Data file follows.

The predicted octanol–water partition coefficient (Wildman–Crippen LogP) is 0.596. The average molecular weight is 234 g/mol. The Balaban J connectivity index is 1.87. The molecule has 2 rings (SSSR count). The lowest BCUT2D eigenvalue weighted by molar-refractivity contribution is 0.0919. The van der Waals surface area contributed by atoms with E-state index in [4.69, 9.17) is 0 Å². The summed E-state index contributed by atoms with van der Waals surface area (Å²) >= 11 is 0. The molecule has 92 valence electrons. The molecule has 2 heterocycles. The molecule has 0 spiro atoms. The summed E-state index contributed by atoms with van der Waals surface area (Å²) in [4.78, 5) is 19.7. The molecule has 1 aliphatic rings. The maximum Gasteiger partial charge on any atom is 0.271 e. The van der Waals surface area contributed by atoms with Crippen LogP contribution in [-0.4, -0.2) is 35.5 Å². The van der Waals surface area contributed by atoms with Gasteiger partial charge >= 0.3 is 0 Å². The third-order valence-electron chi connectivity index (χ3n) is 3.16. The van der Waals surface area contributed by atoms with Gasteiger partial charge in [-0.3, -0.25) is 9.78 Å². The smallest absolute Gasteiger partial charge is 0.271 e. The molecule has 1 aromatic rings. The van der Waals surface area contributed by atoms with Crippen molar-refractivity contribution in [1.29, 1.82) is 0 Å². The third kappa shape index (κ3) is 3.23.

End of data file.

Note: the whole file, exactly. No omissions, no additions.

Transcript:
The predicted octanol–water partition coefficient (Wildman–Crippen LogP) is 0.596. The average molecular weight is 234 g/mol. The Balaban J connectivity index is 1.87. The molecule has 2 rings (SSSR count). The lowest BCUT2D eigenvalue weighted by molar-refractivity contribution is 0.0919. The van der Waals surface area contributed by atoms with E-state index in [4.69, 9.17) is 0 Å². The summed E-state index contributed by atoms with van der Waals surface area (Å²) >= 11 is 0. The molecule has 92 valence electrons. The molecule has 2 heterocycles. The molecule has 0 spiro atoms. The summed E-state index contributed by atoms with van der Waals surface area (Å²) in [4.78, 5) is 19.7. The molecule has 1 aliphatic rings. The maximum Gasteiger partial charge on any atom is 0.271 e. The van der Waals surface area contributed by atoms with Crippen LogP contribution in [-0.4, -0.2) is 35.5 Å². The van der Waals surface area contributed by atoms with Gasteiger partial charge >= 0.3 is 0 Å². The third-order valence-electron chi connectivity index (χ3n) is 3.16. The van der Waals surface area contributed by atoms with Gasteiger partial charge in [-0.3, -0.25) is 9.78 Å². The smallest absolute Gasteiger partial charge is 0.271 e. The molecule has 1 aromatic rings. The van der Waals surface area contributed by atoms with Crippen molar-refractivity contribution in [1.29, 1.82) is 0 Å². The third kappa shape index (κ3) is 3.23.